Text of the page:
“Labyrinth” Article For btchflcks.com!

Do you love the movie Labyrinth? Are you interested in reading about how it boasts a pretty radical feminist message?

Then you should check out my article on Bitch Flicks!

I wrote “You Have No Power Over Me”: Female Agency and Empowerment in ‘Labyrinth’ for their “Ladies of the 1980s” theme week, and I’m so thrilled at the chance to contribute to such a fantastic site. If you aren’t already familiar with Bitch Flicks, please check out the rest of their pieces.

Here, have a gif of David Bowie’s mullet for your time.

The Conjuring 2 Is A Super-Sized, Super-Frightful Sequel That Retains The Best Parts Of The First

It starts small. An unexplained noise. A bodiless whisper. An object moves on its own. A shadowy figure out of the corner of your eye, behind you, under the bed. There’s something wrong in your home; something evil is here, something inescapable, powerful, and it wants to kill you.

Director James Wan knows how to make movies scary. Not just the overused jumpscares-and-extreme-gore model populating most modern attempts at the genre, but a genuine chill up your spine, sleep with the lights on, burns itself onto your psyche, frightening. He’s built his career on this keen knack for establishing tension, never with more skill than in 2013’s surprise hit The Conjuring, one of the smartest horror films of the last decade. Its sequel, The Conjuring 2, follows many of the same style and story beats — maybe too many. But if the formula worked the first time and works here, and is a hundred cuts above all other big budget horror movies, why complain?

Continue reading “The Conjuring 2 Is A Super-Sized, Super-Frightful Sequel That Retains The Best Parts Of The First”

In A Crowded Golden Age Of Superhero Movies, “X-Men: Apocalypse” Still Has A Place

Eight years before Iron Man, when Marvel’s interconnected movie universe was just a studio’s daydream, there was X-Men. In many ways we have Bryan Singer to thank for establishing the success of today’s superhero blockbusters. Singer grounded his mutant world in realism and heart, proving that movies based on crime-fighting, cape-wearing people with funky abilities can have social, political, and emotional relevance; something fans have known for decades, but the general public remained mostly unaware of. (Ew, comics? Comics are for nerds!)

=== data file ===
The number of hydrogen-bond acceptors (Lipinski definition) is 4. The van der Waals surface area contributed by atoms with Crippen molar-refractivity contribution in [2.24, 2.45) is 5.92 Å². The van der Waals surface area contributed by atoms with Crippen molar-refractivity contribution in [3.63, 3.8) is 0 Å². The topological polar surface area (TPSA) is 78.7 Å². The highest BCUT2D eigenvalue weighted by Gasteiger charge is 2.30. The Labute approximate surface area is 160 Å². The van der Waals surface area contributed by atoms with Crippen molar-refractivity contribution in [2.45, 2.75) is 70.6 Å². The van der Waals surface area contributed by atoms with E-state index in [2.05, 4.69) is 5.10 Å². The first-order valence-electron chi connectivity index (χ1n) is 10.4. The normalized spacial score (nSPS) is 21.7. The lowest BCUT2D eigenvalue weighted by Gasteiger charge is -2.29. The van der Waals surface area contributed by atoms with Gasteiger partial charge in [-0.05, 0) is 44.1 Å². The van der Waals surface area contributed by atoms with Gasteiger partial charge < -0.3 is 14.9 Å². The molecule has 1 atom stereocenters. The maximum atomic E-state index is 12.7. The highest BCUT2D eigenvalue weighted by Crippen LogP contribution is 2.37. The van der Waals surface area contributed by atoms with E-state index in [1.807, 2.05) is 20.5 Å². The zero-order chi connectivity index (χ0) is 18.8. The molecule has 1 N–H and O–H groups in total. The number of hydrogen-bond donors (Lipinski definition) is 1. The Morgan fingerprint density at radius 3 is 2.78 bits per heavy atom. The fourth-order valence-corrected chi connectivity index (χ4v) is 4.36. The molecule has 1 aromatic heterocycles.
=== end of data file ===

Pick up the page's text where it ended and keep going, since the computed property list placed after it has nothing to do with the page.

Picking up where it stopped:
Singer also proved these movies have staying power. Sixteen years and nine films later, the X-Men franchise is still chugging along, except they’re no longer the biggest superheroes on the block.

So, after all that time and competing against countless other caped crusaders, does X-Men: Apocalypse have anything worthwhile left to say? Kinda.

Part of it depends on your point of view. Given the staggering 48% rating on Rotten Tomatoes, the critics sure don’t think so. (For reference, previous films Days of Future Past, First Class, and X2: X-Men United scored a respective 91%, 87%, and 86% with critics. Yeouch.)

Audience scores are better — a respectable, if not stellar, 74%, certainly enough of a difference to highlight the viewing priorities between both camps. Having said that, it’s still less than Future Past (92%), First Class(87%), and X2 (85%).

Me? It’s no miracle of cinema on its own standing, it doesn’t match the heights of creative ingenuity and thematic pathos we’ve come to associate with Singer’s entries in the franchise, but it’s fine. Good, in fact! Nothing revolutionary, but a solid, enjoyable, smart middle ground that presents its ideas and characters clearly.

If Civil War is the masterpiece and Batman v Superman the godawful mess, then Apocalypse is the perfectly okay one.

So why did critics and some fans hate it so? Where’d this apathy, even vitriol, come from?

Continue reading “In A Crowded Golden Age Of Superhero Movies, “X-Men: Apocalypse” Still Has A Place”